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Diverse museum artifacts, such as ceramics, porcelain, and ritual bronzes, can convey a sense of a people's history and culture, time, or place. Following specific criteria about the protection, maintenance, and preservation of these artifacts ensures their proper care and restoration. Often, this means visitors must view the artifacts statically in a glass showcase, precluding any kind of physical interaction. Moreover, because of limited exhibition space, many equally precious, beautiful, and important objects in the museum's possession are unfortunately out of sight in storerooms. To make these objects more accessible, we developed a tangible photorealistic virtual museum system that lets people interact naturally and have an immersive experience with museum exhibits. Our system displays the museum's exhibits using augmented panorama (AP), a technique that enhances a panorama with object-centered image sets (OCISs), or object movies. The AP gives viewers the impression that they're touring and observing the museum's exhibits. The vision-based tangible interface lets viewers focus on a particular object in the exhibit using a handheld 3D physical control cube (PCC). The PCC lets the viewer control the AP and examine an artifact for a more detailed appreciation. With intuitive hand movements, viewers can enlarge the object and rotate it in any direction. Furthermore, the virtual AP space doesn't have the limitations of real museum space. The system lets visitors enjoy any and all of the museum's artifacts stored in the system, even if they aren't physically on exhibit in the museum.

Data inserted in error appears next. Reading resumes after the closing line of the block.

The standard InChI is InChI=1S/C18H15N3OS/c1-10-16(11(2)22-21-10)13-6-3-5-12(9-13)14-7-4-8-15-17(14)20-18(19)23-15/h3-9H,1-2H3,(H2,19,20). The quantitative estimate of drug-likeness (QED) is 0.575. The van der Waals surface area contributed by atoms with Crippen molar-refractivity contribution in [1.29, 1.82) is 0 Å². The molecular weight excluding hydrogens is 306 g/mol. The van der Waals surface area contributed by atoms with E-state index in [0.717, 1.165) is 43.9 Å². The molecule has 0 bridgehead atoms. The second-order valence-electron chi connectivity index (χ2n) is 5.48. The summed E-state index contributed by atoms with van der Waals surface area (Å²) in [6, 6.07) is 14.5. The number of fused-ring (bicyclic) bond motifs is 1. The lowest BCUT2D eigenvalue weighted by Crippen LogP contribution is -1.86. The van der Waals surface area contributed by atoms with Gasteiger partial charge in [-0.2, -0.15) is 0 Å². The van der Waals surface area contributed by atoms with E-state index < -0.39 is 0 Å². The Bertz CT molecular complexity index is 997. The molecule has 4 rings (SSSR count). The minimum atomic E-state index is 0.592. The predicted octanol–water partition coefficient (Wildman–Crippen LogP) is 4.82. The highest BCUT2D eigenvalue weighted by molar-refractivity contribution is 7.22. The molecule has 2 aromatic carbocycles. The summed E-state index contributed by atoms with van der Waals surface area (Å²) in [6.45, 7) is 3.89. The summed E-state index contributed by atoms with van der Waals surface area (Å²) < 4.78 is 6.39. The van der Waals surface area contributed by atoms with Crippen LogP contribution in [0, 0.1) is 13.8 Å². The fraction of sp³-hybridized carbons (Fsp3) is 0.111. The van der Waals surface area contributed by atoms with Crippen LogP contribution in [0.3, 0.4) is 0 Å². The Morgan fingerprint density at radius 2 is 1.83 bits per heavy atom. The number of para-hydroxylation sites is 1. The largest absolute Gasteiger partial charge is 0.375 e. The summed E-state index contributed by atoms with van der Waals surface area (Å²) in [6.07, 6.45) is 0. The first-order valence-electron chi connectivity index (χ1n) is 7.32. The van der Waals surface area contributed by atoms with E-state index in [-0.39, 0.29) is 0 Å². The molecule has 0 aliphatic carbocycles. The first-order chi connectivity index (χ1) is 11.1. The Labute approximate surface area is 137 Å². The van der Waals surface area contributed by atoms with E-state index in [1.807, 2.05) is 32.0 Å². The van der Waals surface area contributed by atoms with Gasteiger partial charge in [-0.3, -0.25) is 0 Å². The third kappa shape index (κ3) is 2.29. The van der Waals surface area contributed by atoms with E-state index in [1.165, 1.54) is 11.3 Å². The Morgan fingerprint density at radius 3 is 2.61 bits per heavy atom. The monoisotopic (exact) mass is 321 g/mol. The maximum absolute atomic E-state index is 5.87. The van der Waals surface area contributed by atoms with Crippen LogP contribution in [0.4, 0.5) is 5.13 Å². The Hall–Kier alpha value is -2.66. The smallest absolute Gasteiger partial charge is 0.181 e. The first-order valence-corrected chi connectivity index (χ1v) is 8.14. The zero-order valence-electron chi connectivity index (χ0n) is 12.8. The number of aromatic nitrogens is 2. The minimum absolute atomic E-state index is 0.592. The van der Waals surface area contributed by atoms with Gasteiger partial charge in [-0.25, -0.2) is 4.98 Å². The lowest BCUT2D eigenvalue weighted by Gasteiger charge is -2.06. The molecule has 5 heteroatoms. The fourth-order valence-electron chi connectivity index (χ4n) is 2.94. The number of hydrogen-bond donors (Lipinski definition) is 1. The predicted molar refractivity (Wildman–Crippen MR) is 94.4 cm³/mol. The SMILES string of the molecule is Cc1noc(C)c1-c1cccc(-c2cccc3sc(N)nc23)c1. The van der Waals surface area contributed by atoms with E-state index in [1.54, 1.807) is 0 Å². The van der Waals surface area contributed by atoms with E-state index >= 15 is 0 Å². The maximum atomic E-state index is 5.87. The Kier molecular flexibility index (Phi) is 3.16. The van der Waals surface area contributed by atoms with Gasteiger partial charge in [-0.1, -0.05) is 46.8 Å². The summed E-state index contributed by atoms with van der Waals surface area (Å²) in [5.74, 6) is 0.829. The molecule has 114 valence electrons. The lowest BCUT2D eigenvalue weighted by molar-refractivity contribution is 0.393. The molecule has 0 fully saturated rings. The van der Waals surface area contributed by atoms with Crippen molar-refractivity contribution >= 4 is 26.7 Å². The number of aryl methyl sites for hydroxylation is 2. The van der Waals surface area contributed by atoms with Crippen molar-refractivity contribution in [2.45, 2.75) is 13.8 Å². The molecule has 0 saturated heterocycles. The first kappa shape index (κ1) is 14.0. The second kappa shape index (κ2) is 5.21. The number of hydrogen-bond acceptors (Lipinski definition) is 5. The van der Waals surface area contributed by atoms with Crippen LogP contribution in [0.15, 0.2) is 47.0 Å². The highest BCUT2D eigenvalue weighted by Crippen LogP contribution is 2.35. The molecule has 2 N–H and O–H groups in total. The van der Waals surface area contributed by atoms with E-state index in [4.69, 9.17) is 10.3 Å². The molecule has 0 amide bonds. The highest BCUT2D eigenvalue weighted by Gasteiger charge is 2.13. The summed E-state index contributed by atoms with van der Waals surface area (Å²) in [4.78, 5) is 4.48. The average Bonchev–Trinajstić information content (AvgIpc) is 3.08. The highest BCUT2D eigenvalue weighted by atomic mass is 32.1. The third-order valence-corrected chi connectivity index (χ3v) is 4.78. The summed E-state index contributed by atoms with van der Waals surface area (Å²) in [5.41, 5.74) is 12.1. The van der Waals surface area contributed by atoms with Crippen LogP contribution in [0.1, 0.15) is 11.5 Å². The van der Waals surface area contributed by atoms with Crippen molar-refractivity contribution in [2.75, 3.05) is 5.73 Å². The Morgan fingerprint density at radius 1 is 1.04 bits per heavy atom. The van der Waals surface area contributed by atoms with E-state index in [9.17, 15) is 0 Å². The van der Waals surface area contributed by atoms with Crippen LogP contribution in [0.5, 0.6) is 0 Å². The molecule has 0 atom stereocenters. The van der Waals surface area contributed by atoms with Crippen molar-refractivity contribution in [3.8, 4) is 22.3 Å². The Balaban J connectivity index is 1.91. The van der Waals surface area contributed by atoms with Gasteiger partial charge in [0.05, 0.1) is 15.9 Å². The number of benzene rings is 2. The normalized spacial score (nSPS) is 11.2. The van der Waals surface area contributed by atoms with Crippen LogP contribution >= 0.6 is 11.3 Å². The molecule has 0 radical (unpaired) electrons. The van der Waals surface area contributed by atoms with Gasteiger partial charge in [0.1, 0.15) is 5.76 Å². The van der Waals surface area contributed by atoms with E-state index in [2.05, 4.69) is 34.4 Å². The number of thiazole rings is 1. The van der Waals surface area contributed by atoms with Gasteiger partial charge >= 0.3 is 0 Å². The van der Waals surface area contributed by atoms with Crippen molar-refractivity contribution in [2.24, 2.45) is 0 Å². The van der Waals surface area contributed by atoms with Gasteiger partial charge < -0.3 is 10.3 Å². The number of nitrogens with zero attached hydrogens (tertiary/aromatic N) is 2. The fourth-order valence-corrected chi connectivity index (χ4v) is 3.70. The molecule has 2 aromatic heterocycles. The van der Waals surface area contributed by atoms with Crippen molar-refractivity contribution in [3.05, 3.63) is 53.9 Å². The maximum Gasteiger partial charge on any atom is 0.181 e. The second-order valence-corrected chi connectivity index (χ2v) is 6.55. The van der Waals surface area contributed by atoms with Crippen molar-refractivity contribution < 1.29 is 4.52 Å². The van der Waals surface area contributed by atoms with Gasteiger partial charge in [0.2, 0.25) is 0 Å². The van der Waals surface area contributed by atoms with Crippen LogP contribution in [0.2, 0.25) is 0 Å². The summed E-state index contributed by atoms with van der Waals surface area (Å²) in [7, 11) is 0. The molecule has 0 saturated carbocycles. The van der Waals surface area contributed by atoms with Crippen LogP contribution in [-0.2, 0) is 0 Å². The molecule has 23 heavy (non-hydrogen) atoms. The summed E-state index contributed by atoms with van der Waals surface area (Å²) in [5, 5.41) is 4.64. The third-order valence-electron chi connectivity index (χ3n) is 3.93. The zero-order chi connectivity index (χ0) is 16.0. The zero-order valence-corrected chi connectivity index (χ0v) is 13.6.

Date of Publication: Jan.-Feb. 2005